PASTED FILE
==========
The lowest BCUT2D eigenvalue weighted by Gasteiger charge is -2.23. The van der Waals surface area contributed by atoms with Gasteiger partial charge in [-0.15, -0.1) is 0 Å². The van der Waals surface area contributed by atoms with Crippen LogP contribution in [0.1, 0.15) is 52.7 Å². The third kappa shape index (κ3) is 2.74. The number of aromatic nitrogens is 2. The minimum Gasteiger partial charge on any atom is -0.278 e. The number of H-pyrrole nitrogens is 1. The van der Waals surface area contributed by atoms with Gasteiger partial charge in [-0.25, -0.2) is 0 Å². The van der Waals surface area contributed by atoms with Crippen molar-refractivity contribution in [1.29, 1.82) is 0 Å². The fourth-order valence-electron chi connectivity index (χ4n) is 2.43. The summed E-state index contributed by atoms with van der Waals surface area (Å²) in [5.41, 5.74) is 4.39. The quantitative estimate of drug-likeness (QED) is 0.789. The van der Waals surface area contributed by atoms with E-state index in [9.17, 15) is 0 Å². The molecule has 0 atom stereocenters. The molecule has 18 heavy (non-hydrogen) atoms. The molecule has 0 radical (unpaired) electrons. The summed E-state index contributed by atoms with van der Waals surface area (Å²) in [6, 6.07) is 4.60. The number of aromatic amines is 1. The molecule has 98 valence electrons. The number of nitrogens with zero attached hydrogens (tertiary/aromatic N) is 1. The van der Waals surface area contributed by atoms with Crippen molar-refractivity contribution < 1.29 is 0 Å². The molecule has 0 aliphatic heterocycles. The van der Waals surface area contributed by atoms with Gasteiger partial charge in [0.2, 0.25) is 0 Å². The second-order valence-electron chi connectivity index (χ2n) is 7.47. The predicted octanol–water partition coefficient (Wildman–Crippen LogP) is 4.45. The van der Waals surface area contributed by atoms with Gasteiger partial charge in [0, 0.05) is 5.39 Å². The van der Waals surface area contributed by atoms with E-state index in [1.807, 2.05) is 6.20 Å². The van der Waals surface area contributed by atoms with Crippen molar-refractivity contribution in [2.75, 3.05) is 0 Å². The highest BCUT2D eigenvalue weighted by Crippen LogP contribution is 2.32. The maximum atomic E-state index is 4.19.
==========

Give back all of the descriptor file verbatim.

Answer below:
The lowest BCUT2D eigenvalue weighted by Gasteiger charge is -2.23. The van der Waals surface area contributed by atoms with Gasteiger partial charge in [-0.15, -0.1) is 0 Å². The van der Waals surface area contributed by atoms with Crippen LogP contribution in [0.1, 0.15) is 52.7 Å². The third kappa shape index (κ3) is 2.74. The number of aromatic nitrogens is 2. The minimum Gasteiger partial charge on any atom is -0.278 e. The number of H-pyrrole nitrogens is 1. The van der Waals surface area contributed by atoms with Gasteiger partial charge in [-0.25, -0.2) is 0 Å². The van der Waals surface area contributed by atoms with Crippen molar-refractivity contribution in [1.29, 1.82) is 0 Å². The fourth-order valence-electron chi connectivity index (χ4n) is 2.43. The summed E-state index contributed by atoms with van der Waals surface area (Å²) in [5.41, 5.74) is 4.39. The quantitative estimate of drug-likeness (QED) is 0.789. The van der Waals surface area contributed by atoms with E-state index in [9.17, 15) is 0 Å². The molecule has 0 atom stereocenters. The molecule has 18 heavy (non-hydrogen) atoms. The molecule has 0 radical (unpaired) electrons. The summed E-state index contributed by atoms with van der Waals surface area (Å²) in [6, 6.07) is 4.60. The number of aromatic amines is 1. The molecule has 98 valence electrons. The number of nitrogens with zero attached hydrogens (tertiary/aromatic N) is 1. The van der Waals surface area contributed by atoms with Crippen molar-refractivity contribution < 1.29 is 0 Å². The molecule has 0 aliphatic heterocycles. The van der Waals surface area contributed by atoms with Gasteiger partial charge in [0.2, 0.25) is 0 Å². The second-order valence-electron chi connectivity index (χ2n) is 7.47. The predicted octanol–water partition coefficient (Wildman–Crippen LogP) is 4.45. The van der Waals surface area contributed by atoms with Gasteiger partial charge in [0, 0.05) is 5.39 Å². The van der Waals surface area contributed by atoms with E-state index in [1.807, 2.05) is 6.20 Å². The van der Waals surface area contributed by atoms with Crippen molar-refractivity contribution in [2.75, 3.05) is 0 Å². The highest BCUT2D eigenvalue weighted by Crippen LogP contribution is 2.32. The maximum atomic E-state index is 4.19.